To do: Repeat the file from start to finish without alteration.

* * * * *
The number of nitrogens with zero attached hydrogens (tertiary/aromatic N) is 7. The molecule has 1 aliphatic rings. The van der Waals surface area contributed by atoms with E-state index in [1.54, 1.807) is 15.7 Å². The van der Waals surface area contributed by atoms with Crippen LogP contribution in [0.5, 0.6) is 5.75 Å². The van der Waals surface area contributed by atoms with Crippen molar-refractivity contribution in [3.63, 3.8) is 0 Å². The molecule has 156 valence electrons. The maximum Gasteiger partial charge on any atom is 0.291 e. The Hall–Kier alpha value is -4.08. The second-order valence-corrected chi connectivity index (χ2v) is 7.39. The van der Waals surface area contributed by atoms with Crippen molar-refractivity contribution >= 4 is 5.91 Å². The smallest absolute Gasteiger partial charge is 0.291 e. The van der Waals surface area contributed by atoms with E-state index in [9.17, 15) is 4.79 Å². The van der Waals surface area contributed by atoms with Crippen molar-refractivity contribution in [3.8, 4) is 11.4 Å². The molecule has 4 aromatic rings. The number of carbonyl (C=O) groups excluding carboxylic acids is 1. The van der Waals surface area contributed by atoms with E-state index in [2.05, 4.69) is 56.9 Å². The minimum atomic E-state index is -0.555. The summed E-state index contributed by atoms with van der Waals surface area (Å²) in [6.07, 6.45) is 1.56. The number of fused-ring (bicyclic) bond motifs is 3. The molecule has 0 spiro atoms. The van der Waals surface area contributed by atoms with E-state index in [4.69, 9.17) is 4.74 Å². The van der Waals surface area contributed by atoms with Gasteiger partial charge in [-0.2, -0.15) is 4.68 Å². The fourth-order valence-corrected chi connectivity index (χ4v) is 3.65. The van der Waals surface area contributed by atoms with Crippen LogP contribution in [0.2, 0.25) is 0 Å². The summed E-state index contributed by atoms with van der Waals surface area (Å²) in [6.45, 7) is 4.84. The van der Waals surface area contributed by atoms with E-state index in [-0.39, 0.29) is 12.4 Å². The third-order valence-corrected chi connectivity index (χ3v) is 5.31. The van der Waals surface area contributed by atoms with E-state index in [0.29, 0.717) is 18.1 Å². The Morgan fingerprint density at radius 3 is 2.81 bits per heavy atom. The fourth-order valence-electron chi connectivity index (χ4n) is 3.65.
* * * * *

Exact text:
The number of nitrogens with zero attached hydrogens (tertiary/aromatic N) is 7. The molecule has 1 aliphatic rings. The van der Waals surface area contributed by atoms with E-state index in [1.54, 1.807) is 15.7 Å². The van der Waals surface area contributed by atoms with Crippen LogP contribution in [0.5, 0.6) is 5.75 Å². The van der Waals surface area contributed by atoms with Crippen molar-refractivity contribution in [3.63, 3.8) is 0 Å². The molecule has 156 valence electrons. The maximum Gasteiger partial charge on any atom is 0.291 e. The Hall–Kier alpha value is -4.08. The second-order valence-corrected chi connectivity index (χ2v) is 7.39. The van der Waals surface area contributed by atoms with Crippen molar-refractivity contribution >= 4 is 5.91 Å². The smallest absolute Gasteiger partial charge is 0.291 e. The van der Waals surface area contributed by atoms with E-state index in [9.17, 15) is 4.79 Å². The van der Waals surface area contributed by atoms with Crippen molar-refractivity contribution in [3.8, 4) is 11.4 Å². The molecule has 4 aromatic rings. The number of carbonyl (C=O) groups excluding carboxylic acids is 1. The van der Waals surface area contributed by atoms with E-state index in [2.05, 4.69) is 56.9 Å². The minimum atomic E-state index is -0.555. The summed E-state index contributed by atoms with van der Waals surface area (Å²) in [6.07, 6.45) is 1.56. The number of fused-ring (bicyclic) bond motifs is 3. The molecule has 0 spiro atoms. The van der Waals surface area contributed by atoms with E-state index in [4.69, 9.17) is 4.74 Å². The van der Waals surface area contributed by atoms with Gasteiger partial charge in [-0.2, -0.15) is 4.68 Å². The fourth-order valence-corrected chi connectivity index (χ4v) is 3.65. The van der Waals surface area contributed by atoms with Crippen LogP contribution in [0.2, 0.25) is 0 Å². The summed E-state index contributed by atoms with van der Waals surface area (Å²) in [6.45, 7) is 4.84. The van der Waals surface area contributed by atoms with E-state index in [-0.39, 0.29) is 12.4 Å². The third-order valence-corrected chi connectivity index (χ3v) is 5.31. The van der Waals surface area contributed by atoms with E-state index in [0.29, 0.717) is 18.1 Å². The Morgan fingerprint density at radius 3 is 2.81 bits per heavy atom. The fourth-order valence-electron chi connectivity index (χ4n) is 3.65.